Excel Efficiency – Working Simultaneously in Multiple Parts of the Same Workbook

“Mirror, mirror on the wall….” Many of us struggle working with Excel files because you can only see one part of a file at a time…when you want to make a change to one part of a model and see the impact it has elsewhere, you have to flip over to the other section, right? Similarly, if you want to link a sheet to another sheet in the same file, you have to keep moving from sheet to sheet, right? Wouldn’t it be nice if you could work with two or more parts of a workbook, including different sheets, as “mirrors” or live separate windows, so that if you need to view them at the same time and easily switch between them, you can? Yes it would….and you can do it quite easily using some of the tools in the “Windows” section of “View” menu tab of Excel.

Let’s suppose you’re working on a model like the one pictured below. Note that as seen in the Switch Windows area of the View tab, there is only one file open called “Medallion Model”:

Let’s suppose you’re working on a model like the one pictured below.  Note that as seen in the Switch Windows area of the View tab, there is only one file open called “Medallion Model”:

Step 1 – Create a Mirror Window of the File:  Go to the View tab and select New Window (Alt W, N).  This will automatically create a duplicate version of the file, as shown below.  Notice that now in the Switch Windows area, there are two “files”, Medallion Model:1 and Medallion Model:2.

However, these two “files” are not actually different files.  Rather, the New Window option creates a duplicative “mirror” of the file in a separate window.  Any changes made in “:1” will be simultaneously appear automatically in “:2”.  For some reason, the newly created window does not adopt the same zoom size or gridline settings of the original one, but this can easily be changed manually.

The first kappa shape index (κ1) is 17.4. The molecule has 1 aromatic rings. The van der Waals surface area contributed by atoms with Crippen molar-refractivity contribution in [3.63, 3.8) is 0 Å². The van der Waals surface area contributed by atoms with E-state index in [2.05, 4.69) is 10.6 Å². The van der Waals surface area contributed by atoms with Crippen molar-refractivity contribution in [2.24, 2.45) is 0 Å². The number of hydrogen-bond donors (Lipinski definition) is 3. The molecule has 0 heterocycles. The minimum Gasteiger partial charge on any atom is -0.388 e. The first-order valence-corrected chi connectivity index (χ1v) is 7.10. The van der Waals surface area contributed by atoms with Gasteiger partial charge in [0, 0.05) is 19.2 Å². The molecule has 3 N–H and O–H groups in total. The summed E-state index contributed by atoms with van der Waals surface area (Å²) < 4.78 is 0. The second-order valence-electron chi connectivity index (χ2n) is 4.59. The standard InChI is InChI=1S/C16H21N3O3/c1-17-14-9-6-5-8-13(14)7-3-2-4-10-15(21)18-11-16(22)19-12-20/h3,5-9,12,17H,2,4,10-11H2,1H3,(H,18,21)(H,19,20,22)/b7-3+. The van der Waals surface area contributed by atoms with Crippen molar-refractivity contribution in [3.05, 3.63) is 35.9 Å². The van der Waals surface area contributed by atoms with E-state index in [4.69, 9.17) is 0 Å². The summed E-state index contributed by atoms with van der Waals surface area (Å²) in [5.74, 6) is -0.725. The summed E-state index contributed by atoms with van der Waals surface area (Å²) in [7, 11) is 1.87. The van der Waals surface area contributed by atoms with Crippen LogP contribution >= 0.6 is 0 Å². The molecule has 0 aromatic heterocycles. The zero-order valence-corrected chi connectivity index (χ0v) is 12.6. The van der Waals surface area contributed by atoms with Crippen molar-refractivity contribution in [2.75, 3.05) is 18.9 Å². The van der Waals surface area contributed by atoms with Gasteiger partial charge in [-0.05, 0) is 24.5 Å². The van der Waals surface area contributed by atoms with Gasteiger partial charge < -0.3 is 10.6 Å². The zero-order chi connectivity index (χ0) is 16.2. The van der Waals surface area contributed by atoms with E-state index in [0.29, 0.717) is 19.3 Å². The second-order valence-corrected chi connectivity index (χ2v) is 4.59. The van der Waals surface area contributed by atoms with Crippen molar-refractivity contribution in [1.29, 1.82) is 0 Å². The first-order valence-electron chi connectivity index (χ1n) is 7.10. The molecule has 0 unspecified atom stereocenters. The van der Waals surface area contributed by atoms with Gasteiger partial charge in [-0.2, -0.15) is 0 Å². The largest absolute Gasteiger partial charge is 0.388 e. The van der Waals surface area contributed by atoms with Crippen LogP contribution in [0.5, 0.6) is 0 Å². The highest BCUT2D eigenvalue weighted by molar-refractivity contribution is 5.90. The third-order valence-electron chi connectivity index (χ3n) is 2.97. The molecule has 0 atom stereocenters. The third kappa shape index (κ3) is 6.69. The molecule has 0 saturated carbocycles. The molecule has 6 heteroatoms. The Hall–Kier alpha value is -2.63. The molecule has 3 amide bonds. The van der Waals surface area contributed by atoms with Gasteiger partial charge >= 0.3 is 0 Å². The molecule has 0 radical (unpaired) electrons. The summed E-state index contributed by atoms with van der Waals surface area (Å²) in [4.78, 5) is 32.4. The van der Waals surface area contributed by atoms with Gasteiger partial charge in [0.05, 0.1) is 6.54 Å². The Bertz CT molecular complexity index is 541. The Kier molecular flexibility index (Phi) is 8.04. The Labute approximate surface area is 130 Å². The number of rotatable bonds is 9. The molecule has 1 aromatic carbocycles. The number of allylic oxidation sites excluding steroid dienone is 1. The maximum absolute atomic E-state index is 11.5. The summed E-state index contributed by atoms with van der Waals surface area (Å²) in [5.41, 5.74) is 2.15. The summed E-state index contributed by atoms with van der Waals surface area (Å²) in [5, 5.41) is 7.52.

Step 2 – View Both Mirrors at the Same Time:  To see both mirrors windows at the same time, go to the View tab and then select Arrange All: (Alt + W + A).

You can choose the view style you prefer.  If you choose Horizontal, it will look like this:

As mentioned, anything you do in either window will be duplicated in the other.

Step 3 – Start Working with Both Windows:  To create an easy interface to link the Model sheet to the Scenarios sheet, simply move over the Scenarios sheet in one of the windows.  To link the sheets, as usual type an “=” sign in the cell where you want to build a formula on the Model sheet.  To flip to the other window, use the CTRL + Tab shortcut and then use the arrow keys to move to the link destination cell then hit Enter:

With the CTRL + Tab shortcut, it’s very easy to navigate between the windows.

A few additional notes about this technique:

  • To close one of the window mirrors, simply click the X in the top right corner of the one of the windows and then maximize the other.
  • You can of course create more than one duplicate and keep repeating the steps above to view 3 or more mirror windows at the same time.
  • When you activate Arrange All, any open windows or files will be displayed. So it’s helpful to only have the windows you want to arrange open when you use Arrange All.  To hide a file or window without closing it, go to the View menu and choose Hide.
  • People who learn this trick often ask if it can be used on multiple monitors. The quick answer is “No”, because the operating system won’t let you drag a window of an application to another monitor.  But you can tile the windows vertically, and then carefully “stretch” Excel over the two monitors.